17:30–18:00 Feedback session
18:00 - 18:15 Concluding remarks and acknowledgments by Science & Policy Exchange
Please note: while the main simulation is on May 16th, it is also mandatory for student participants to attend the simulation preparation session on May 2nd at 10AM in the room Room 208/209 at the McIntyre building (McGill University, Montreal)
May 17th, Afternoon: Panel Discussions: Students as Stakeholders in Science Diplomacy: Outlook for Today and Tomorrow @ Hotel OMNI
A series of panel discussions directed at government and diplomacy institutions. Experts and stakeholders will participate in panel discussions on how students and young scientists fit into the framework of science diplomacy, including its various sectors, participating agencies, challenges, and its future and potential for action. This event will provide a unique opportunity for participants to hear from and network with experts from a wide variety of disciplines and institutions.
12:15 - 13:15 Registration 13:05 - 13:15 Welcome remarks by Science & Policy Exchange 13:15 - 13:30 Welcome remarks by Mona Nemer, Chief Science Advisor of Canada (Video) 13:30-14:30 Panel 1: The role of student diaspora and internationalization of research in science diplomacy
Moderator: Véronique Morin, Science journalist Panelists: Paul Berkman, Professor of Practice in Science Diplomacy, Tufts University Jan Marco Mueller, Science to Policy and Diplomacy Coordinator, IIASA Nicole Arbour, Senior International Advisor, Government and International Relations at NRC Canada Dimah Mahmoud, Program Manager, EURAXESS North America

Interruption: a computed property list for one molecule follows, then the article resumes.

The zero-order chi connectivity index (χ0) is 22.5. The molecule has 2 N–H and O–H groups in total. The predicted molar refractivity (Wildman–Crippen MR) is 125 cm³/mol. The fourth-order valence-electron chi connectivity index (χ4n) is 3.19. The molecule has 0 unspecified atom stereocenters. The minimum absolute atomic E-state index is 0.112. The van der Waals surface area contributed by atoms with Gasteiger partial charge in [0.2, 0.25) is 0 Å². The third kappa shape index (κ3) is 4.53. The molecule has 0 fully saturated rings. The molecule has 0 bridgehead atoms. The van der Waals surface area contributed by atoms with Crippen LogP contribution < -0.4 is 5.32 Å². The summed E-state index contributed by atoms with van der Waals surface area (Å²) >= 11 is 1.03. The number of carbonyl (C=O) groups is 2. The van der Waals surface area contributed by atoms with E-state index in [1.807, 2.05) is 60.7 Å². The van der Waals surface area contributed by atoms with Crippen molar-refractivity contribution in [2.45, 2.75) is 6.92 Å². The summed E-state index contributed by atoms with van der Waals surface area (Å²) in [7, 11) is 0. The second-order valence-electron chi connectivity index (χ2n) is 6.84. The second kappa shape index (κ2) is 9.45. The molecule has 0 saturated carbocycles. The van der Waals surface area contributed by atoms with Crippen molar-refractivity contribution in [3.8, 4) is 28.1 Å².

14:30 - 14:45 Questions 14:45 - 15:15 Coffee break 15:15 - 16:15 Panel 2: How to train students and favour their engagement in science policy and science diplomacy?
Moderator: Véronique Morin, Science journalist Panelists: Masha Cemma, Policy Advisor at the Office of Canada’s Chief Science Advisor Martha Crago, Vice Principal Research & Innovation, McGill University Rees Kassen, Research Chair in Experimental Evolution, University of Ottawa Rémi Quirion, Chief Scientist of Quebec, Fonds de recherche du Québec Tom Wang, Director, Centre for Science Diplomacy, AAAS
16:15 - 16:30 Questions 16:30 - 16:40 Closing remarks by Rémi Quirion, Chief Scientist of Quebec, Fonds de Recherche du Québec 16:50 - 17:00 Acknowledgments by Science & Policy Exchange 17:00 - 19:00 Reception and networking
Impact for students
The workshop on Day 1 will provide students with a deeper understanding of the role science can play in international diplomacy, as well as the complexities of bringing science into high-level policymaking. This should help prepare students to participate in panel discussions and to network with experts and leaders in science diplomacy on Day 2.
How to Apply
Application Deadline Extended: Monday, April 9th, 2018 at 17:00 EDT
Cost: $30 for the entire “Students & Diplomacy” multi-day event.
Please download our application instructions. and submit your completed application as specified to firstname.lastname@example.org. Please do not hesitate to contact us if you have any questions regarding your application or the event.
All undergraduate students, graduate students and post-doctoral fellows are eligible to apply. Early career researchers outside these designations below 35 years of age are also invited to apply.
Applicants accepted to the SPE Students & Science Diplomacy cohort will be notified by mid-April